A hashtag is a great way to keep control and organize a conversation. On social media, it’s often used by brands to build communities around their products, services, or events.
But can a brand claim the right on a specific hashtag? Can they stop other brands from using them for their own benefit? In fact, who owns #hashtags?
Related | The Science Behind The Perfect Hashtag
Working in advertising, I have often had to deal with brands wanting to create their own hashtags. And when those get popular, those same brands would always want to keep control over them, to own them basically. But can you do that? Can you legally challenge another brand from using your hashtags?
Brands would love to think they are some kind of intellectual property. Internet users, on the other hand, would shout out and loud that hashtags are for everyone to use them. So who is right?
Can You Trademark A Hashtag?
Yes, you can indeed trademark a hashtag as long as you are in a position to demonstrate that you are providing a product or service to the general public that can be directly associated with that hashtag.
But, a trademark is rather different from a copyright. Trademarking a hashtag will not prevent people from using it on social media. Other users will have the right to use your hashtag and a trademark will not allow you to legally challenge anyone using it. It will only hiply stop other companies and service providers within the same industry from using your hashtag to directly compete with you.
To face this, Twitter – the main platform where hashtags are being used – has introduced it own Trademark Policy:
“Using a company or business name, logo, or other trademark-protected materials in a manner that may mislead or confuse others with regard to its brand or business affiliation may be considered a trademark policy violation.”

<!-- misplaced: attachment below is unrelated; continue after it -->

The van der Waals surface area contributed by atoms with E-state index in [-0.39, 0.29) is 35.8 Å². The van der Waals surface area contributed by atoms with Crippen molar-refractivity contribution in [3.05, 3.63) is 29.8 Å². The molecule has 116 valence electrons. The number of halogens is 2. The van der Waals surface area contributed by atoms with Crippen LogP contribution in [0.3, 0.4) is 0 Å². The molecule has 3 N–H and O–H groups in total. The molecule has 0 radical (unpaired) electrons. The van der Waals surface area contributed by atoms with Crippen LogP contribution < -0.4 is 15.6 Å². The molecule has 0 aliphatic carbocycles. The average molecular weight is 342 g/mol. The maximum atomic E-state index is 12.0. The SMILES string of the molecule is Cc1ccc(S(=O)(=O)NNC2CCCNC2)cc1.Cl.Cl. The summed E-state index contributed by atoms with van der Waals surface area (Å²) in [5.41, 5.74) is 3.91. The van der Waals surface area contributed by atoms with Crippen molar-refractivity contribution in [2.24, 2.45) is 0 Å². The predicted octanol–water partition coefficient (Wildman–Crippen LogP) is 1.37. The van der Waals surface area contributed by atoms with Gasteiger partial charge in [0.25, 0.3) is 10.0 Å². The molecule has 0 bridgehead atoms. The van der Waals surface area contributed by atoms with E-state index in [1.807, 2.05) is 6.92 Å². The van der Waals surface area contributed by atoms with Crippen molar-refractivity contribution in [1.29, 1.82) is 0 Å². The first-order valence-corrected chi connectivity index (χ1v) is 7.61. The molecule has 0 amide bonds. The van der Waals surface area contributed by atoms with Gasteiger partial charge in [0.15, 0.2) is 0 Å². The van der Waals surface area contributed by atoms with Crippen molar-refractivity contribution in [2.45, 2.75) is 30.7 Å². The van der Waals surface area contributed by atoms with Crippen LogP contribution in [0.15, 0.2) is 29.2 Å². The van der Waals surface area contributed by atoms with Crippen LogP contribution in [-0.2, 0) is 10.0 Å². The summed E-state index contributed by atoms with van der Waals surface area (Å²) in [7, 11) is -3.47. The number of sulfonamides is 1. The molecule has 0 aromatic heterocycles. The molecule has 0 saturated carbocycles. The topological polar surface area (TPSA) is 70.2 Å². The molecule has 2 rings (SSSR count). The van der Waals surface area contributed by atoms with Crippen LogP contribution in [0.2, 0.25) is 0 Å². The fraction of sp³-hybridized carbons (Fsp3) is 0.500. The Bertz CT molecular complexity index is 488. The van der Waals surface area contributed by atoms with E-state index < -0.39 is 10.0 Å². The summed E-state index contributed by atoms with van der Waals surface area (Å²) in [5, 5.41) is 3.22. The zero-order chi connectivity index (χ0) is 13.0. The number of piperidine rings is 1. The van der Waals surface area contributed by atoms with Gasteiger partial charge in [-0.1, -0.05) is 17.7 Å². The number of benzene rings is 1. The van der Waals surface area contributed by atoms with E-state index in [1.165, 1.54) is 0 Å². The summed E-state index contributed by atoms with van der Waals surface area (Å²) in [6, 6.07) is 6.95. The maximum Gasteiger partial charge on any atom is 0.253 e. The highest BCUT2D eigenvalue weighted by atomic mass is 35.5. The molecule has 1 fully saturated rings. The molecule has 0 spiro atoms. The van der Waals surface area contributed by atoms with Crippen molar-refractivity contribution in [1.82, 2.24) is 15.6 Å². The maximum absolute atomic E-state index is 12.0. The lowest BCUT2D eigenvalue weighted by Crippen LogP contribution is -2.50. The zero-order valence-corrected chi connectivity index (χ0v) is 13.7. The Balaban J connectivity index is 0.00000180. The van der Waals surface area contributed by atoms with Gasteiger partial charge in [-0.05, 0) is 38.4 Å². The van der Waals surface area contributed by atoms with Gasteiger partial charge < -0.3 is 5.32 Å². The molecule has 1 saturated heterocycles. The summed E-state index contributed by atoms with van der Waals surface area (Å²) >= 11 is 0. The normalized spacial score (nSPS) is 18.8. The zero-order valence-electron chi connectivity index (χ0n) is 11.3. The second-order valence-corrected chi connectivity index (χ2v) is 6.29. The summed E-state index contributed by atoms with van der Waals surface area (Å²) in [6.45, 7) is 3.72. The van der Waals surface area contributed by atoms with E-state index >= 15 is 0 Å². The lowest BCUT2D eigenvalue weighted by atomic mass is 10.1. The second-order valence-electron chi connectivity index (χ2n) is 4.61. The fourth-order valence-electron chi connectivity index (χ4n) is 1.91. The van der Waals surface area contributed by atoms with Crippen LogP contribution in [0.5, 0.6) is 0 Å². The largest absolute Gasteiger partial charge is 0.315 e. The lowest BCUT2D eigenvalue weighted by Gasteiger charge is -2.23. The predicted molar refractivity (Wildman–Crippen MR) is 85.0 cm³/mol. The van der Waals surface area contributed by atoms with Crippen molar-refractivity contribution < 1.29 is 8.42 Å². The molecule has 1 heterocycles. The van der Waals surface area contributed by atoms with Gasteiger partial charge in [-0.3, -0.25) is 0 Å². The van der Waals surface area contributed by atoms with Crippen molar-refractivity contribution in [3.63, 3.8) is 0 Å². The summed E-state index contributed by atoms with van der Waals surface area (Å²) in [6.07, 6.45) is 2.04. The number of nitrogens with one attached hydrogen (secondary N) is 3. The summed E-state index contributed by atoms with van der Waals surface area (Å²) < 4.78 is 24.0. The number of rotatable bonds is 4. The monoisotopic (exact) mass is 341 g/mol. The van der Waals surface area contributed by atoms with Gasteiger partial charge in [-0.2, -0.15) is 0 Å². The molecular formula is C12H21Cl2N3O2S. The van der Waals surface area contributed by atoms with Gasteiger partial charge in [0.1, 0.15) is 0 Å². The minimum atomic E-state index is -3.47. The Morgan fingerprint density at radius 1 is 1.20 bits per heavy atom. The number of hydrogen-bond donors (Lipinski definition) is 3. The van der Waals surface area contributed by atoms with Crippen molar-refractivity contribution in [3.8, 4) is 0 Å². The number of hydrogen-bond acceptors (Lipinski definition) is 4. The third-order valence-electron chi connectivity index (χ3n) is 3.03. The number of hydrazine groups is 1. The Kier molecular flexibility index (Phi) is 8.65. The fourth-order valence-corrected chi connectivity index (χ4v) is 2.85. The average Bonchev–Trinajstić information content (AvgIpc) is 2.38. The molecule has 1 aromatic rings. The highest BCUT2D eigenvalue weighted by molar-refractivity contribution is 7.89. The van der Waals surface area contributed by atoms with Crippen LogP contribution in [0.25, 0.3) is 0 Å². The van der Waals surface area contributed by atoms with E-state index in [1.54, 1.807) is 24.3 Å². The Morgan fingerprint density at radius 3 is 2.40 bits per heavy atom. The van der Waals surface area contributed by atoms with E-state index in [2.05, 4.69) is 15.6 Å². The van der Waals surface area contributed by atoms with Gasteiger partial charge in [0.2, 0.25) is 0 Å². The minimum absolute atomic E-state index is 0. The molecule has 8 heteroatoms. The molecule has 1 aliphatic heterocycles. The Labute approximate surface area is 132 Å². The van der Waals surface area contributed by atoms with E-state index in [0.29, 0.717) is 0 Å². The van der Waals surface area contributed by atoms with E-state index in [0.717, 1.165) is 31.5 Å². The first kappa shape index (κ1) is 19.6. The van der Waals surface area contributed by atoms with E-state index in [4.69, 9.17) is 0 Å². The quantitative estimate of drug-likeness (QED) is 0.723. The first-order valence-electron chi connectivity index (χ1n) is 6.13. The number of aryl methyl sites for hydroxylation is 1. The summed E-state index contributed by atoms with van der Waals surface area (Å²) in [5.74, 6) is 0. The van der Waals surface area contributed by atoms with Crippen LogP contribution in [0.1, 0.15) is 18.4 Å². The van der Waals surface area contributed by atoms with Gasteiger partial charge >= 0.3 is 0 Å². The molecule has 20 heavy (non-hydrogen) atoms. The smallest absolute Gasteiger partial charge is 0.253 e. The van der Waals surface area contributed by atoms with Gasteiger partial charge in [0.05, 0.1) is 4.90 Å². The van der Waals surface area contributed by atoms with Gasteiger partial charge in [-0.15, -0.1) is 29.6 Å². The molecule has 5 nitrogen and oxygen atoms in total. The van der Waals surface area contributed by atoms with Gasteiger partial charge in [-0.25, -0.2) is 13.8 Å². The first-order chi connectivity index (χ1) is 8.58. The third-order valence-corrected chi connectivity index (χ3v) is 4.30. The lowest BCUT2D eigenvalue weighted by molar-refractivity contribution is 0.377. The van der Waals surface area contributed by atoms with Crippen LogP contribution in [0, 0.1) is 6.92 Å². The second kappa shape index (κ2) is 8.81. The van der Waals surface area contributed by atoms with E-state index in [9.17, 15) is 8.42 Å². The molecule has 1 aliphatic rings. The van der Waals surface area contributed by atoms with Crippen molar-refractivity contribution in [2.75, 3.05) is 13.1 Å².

That includes hashtags, obviously, but the truth is that Twitter often does not enforce this policy.
Can you Stop Someone From Using your Hashtag?
In a few words, you cannot legally stop anyone on social media from using your hashtag, unless they are found to be using it to directly compete with your own products.
Even in that case, you would have to prove that business is in the same industry as yours, and in a geographical location that obeys the same trademark laws as yours. Kind of hard to do, when you realize how global the Internet is, right?
In my opinion, it all comes down to being smart about it. Keep in mind these two pieces of (basic) advice:
- Don’t do to other brands what you would not want them to do to yours
- There is always someone bigger than you that could do to you, what you did to others
For the rest, stick to your common sense: will it really help my brand if I use this hashtag? Would my own followers understand it?
How to Take Advantage of Good Hashtags
After reading all this, you are still thinking that in some cases, it could be really good for your brand to be associated with a hashtag that is already out there. Well then, consider this: you can buy a hashtag search on Twitter, thanks to keyword targeting.
While this will bring you all the benefits of the specific hashtag – traffic, new customers, buzz, etc., you won’t have to include it in your tweets. This way, you make sure you are nor breaking any trademark laws. Thank you, Twitter.
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